The Green Party wants to fill the role of Attorney General in the next government - or have a "neutral" candidate take the position.
There are fears among Greens the role will be politicised if held by Fianna Fáil or Fine Gael and used to block significant legislative changes.
Senior figures in the Greens want the party to select the next Attorney General or ensure the person selected for the role is not linked to either party with which they are negotiating.
There is also a push within the party to secure a ministry of state in the Department of Public Expenditure and Reform or Department of Finance.
The Greens want to make sure they have as much influence as possible over decision- making in government.
Party sources believe it is essential the party has oversight of spending and legislative decisions if it is to join Fine Gael and Fianna Fáil in power.
A Green or neutral Attorney General would ensure the other two parties could not use the office to block legislation.
Current Attorney General Séamus Woulfe is long-time Fine Gael and a long-time supporter of Communications Minister Richard Bruton.
Máire Whelan was appointed Attorney General in 2011 by the Fine Gael and Labour Party coalition government. She was a former Labour Party financial secretary.
Former Taoiseach Enda Kenny reappointed Ms Whelan when he was re-elected Taoiseach in 2016, despite widespread speculation she would be replaced due to the fall-out from the Garda Maurice McCabe scandal.
Meanwhile, Fine Gael has been pushing for controversial legislation to overhaul how judges are appointed to be included in the programme for government.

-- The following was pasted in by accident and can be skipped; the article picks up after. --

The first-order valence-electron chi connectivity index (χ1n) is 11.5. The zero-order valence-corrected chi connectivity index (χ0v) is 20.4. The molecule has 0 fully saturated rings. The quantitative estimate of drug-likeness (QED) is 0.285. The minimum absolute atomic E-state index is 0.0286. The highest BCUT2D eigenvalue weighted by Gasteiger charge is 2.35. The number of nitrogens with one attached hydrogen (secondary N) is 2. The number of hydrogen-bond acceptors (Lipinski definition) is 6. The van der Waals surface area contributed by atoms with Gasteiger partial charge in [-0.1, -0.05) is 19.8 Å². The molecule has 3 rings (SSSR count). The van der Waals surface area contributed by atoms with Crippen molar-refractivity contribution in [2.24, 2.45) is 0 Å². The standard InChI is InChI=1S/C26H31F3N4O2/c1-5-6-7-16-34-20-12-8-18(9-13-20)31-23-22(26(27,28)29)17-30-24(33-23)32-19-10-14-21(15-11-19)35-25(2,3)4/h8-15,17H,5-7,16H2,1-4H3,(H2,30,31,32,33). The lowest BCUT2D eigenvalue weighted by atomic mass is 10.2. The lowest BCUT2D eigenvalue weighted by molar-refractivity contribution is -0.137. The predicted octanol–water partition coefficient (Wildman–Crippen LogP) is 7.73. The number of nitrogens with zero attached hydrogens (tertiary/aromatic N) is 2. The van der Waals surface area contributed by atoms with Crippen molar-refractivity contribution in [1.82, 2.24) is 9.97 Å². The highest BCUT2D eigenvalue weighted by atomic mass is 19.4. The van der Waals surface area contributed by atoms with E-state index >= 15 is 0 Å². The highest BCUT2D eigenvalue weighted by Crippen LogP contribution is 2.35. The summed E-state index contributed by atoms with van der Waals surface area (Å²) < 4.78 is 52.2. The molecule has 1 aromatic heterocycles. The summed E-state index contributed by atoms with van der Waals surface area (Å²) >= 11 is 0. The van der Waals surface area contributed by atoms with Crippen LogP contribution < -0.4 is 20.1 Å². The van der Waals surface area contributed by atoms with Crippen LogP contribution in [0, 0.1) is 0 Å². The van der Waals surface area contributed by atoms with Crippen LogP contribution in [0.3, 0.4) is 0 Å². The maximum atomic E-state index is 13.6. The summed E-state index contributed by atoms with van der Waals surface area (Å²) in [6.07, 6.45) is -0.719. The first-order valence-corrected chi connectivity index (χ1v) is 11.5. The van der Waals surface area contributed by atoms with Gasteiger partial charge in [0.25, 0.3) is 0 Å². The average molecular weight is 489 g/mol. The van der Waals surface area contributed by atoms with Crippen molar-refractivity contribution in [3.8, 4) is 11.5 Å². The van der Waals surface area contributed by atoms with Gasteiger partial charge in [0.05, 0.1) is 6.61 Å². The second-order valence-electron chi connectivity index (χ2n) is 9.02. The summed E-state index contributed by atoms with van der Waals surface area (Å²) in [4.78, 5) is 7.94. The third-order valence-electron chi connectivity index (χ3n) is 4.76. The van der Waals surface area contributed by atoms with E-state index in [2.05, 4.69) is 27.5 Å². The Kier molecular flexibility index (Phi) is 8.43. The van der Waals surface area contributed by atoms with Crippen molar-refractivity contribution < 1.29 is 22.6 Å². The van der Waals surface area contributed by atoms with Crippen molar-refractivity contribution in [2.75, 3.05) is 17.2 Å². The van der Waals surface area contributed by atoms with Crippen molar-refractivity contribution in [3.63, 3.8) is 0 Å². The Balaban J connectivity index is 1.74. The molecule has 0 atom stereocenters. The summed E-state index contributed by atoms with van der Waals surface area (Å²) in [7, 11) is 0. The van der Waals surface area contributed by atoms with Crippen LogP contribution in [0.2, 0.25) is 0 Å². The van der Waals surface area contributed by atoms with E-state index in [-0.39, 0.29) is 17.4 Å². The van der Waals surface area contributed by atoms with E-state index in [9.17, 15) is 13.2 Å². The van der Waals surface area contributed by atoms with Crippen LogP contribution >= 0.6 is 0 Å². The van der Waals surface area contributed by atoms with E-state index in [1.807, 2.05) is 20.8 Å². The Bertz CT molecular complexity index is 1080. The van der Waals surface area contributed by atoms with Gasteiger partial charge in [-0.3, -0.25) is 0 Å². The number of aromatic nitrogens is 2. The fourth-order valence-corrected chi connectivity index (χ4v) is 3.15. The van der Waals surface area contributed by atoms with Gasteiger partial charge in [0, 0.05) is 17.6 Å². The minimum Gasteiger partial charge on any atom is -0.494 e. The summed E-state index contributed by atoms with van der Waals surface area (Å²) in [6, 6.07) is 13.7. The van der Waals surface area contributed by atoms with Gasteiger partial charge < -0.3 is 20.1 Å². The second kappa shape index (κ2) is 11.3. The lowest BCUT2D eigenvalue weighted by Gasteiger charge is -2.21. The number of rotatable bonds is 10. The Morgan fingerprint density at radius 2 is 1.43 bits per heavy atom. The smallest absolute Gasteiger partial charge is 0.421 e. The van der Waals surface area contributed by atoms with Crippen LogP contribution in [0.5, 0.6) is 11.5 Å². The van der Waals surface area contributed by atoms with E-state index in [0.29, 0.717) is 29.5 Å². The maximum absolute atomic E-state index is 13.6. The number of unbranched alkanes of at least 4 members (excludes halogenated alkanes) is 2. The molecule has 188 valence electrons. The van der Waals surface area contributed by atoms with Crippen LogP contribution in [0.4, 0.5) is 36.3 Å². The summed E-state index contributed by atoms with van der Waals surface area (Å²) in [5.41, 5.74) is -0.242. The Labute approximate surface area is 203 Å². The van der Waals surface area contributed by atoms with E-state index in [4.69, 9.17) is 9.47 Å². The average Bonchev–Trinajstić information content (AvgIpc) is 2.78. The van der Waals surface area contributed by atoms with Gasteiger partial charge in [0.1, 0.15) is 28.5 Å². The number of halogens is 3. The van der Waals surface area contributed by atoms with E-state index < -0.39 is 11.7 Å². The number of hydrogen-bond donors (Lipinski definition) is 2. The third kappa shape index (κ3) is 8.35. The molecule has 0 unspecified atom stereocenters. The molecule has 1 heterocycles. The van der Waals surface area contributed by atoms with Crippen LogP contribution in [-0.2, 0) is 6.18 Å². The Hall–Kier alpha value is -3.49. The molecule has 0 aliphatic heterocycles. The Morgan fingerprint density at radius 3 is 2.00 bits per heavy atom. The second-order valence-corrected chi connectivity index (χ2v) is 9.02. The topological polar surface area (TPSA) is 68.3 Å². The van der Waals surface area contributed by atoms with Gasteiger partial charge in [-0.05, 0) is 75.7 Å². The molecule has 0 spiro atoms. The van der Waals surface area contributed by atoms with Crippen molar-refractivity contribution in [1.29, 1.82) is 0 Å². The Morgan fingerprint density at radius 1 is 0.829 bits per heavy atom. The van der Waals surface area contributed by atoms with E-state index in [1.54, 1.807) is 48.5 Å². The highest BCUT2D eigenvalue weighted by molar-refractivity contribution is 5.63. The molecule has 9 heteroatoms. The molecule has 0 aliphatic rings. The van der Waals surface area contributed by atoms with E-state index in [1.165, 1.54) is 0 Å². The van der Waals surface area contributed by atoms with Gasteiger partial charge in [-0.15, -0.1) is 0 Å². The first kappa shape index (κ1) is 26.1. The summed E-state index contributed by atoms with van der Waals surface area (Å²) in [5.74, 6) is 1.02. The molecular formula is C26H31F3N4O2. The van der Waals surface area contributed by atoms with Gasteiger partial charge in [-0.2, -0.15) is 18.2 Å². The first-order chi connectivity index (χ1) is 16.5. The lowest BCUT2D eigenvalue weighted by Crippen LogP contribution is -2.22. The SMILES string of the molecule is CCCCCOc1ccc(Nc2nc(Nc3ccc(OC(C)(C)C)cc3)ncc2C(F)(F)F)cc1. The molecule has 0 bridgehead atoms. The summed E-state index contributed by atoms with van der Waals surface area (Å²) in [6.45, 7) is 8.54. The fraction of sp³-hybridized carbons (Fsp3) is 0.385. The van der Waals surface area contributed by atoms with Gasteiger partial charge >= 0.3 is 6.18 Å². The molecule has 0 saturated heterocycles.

The outgoing government failed to pass the Judicial Appointments Commission Bill, which was championed by outgoing Transport Minister Shane Ross, after it was filibustered in the Seanad for more than a year.
The bill automatically lapsed when the General Election was called in January.
Despite opposition from some in the party, Fine Gael has pushed for its inclusion in a new programme for government in the three-party talks in a move which has surprised Fianna Fáil and Green Party negotiators.
Fine Gael included a commitment to pass the bill in its manifesto, where it committed to reform the way in which judges are appointed "by the passage of the Judicial Appointments Commission Bill".
The party has continued to argue for the bill in the government talks despite Fianna Fáil's trenchant opposition to the legislation.
The issue is understood to have been parked and will be subject of further discussions.
One source said that while it was unlikely to be a deal-breaker, the new programme for government may include a commitment to reform judicial appointments with new proposals different from Mr Ross's.
The bill supported by Mr Ross proposed setting up a new body, chaired by a non-lawyer and with a non- legal majority, which would advise the government on judicial appointments. It would be able to propose a maximum of three names to the government for each judicial vacancy.
It was strongly opposed by many in the legal profession, Fianna Fáil and many in Fine Gael, including a majority of the party's senators.
The outgoing Fine Gael-led administration committed to its passage in return for Mr Ross's continuance in government.
Justice Minister Charlie Flanagan sat through more than 110 hours of debate in the Seanad up to last December prior to the General Election being called, which resulted in the bill lapsing.
One of the most controversial elements of the previous bill was the idea that it would have a lay chair and would not be chaired by a member of the judiciary such as the chief justice of the Supreme Court.
Yesterday, government formation talks centred on farming and agriculture.
Fianna Fáil and Fine Gael fear alienating their rural bases by capitulating to the demands of the Green Party on climate change.
However, the Greens are also increasingly aware of the issues facing rural communities and are eager to put forward policies which will help farmers diversify. The party has suggested new grants for farmers if they use sections of their land for biodiversity.
Those seeking to remove Eamon Ryan as Green Party leader have raised concerns about his lack of rural credentials.
Green Party deputy leader Catherine Martin, who is originally from Monaghan, is being touted as an ideal candidate to replace Mr Ryan because of her rural background.